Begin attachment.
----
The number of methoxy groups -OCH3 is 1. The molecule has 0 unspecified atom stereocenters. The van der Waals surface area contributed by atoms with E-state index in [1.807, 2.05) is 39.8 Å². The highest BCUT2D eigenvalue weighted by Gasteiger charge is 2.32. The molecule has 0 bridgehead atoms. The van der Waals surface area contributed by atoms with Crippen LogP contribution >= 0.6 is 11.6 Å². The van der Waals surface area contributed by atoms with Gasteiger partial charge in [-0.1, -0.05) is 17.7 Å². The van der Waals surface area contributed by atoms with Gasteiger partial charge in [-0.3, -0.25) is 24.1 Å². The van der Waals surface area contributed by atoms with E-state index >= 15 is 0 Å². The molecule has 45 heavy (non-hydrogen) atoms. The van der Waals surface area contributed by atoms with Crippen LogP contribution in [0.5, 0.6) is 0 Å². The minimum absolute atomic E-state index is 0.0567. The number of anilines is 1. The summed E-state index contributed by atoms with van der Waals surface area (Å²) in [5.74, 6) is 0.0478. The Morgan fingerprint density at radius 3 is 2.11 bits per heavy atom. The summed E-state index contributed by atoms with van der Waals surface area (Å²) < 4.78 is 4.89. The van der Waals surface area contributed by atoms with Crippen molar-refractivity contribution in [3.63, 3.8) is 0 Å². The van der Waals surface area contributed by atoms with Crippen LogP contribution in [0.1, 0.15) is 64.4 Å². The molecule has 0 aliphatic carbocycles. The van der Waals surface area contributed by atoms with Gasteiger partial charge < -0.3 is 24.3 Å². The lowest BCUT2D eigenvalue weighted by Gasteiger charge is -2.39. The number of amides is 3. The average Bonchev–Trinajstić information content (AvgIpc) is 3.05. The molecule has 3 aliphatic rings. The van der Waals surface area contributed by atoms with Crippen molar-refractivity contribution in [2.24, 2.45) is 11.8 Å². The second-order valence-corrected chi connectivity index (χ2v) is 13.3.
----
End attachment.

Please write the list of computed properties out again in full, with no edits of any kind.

The number of methoxy groups -OCH3 is 1. The molecule has 0 unspecified atom stereocenters. The van der Waals surface area contributed by atoms with E-state index in [1.807, 2.05) is 39.8 Å². The highest BCUT2D eigenvalue weighted by Gasteiger charge is 2.32. The molecule has 0 bridgehead atoms. The van der Waals surface area contributed by atoms with Crippen LogP contribution >= 0.6 is 11.6 Å². The van der Waals surface area contributed by atoms with Gasteiger partial charge in [-0.1, -0.05) is 17.7 Å². The van der Waals surface area contributed by atoms with Gasteiger partial charge in [-0.3, -0.25) is 24.1 Å². The van der Waals surface area contributed by atoms with E-state index >= 15 is 0 Å². The molecule has 45 heavy (non-hydrogen) atoms. The van der Waals surface area contributed by atoms with Crippen LogP contribution in [0.5, 0.6) is 0 Å². The minimum absolute atomic E-state index is 0.0567. The number of anilines is 1. The summed E-state index contributed by atoms with van der Waals surface area (Å²) in [5.74, 6) is 0.0478. The Morgan fingerprint density at radius 3 is 2.11 bits per heavy atom. The summed E-state index contributed by atoms with van der Waals surface area (Å²) < 4.78 is 4.89. The van der Waals surface area contributed by atoms with Crippen molar-refractivity contribution in [3.63, 3.8) is 0 Å². The van der Waals surface area contributed by atoms with Crippen LogP contribution in [0.1, 0.15) is 64.4 Å². The molecule has 0 aliphatic carbocycles. The van der Waals surface area contributed by atoms with Gasteiger partial charge < -0.3 is 24.3 Å². The lowest BCUT2D eigenvalue weighted by Gasteiger charge is -2.39. The number of amides is 3. The average Bonchev–Trinajstić information content (AvgIpc) is 3.05. The molecule has 3 aliphatic rings. The van der Waals surface area contributed by atoms with Crippen molar-refractivity contribution in [2.24, 2.45) is 11.8 Å². The second-order valence-corrected chi connectivity index (χ2v) is 13.3.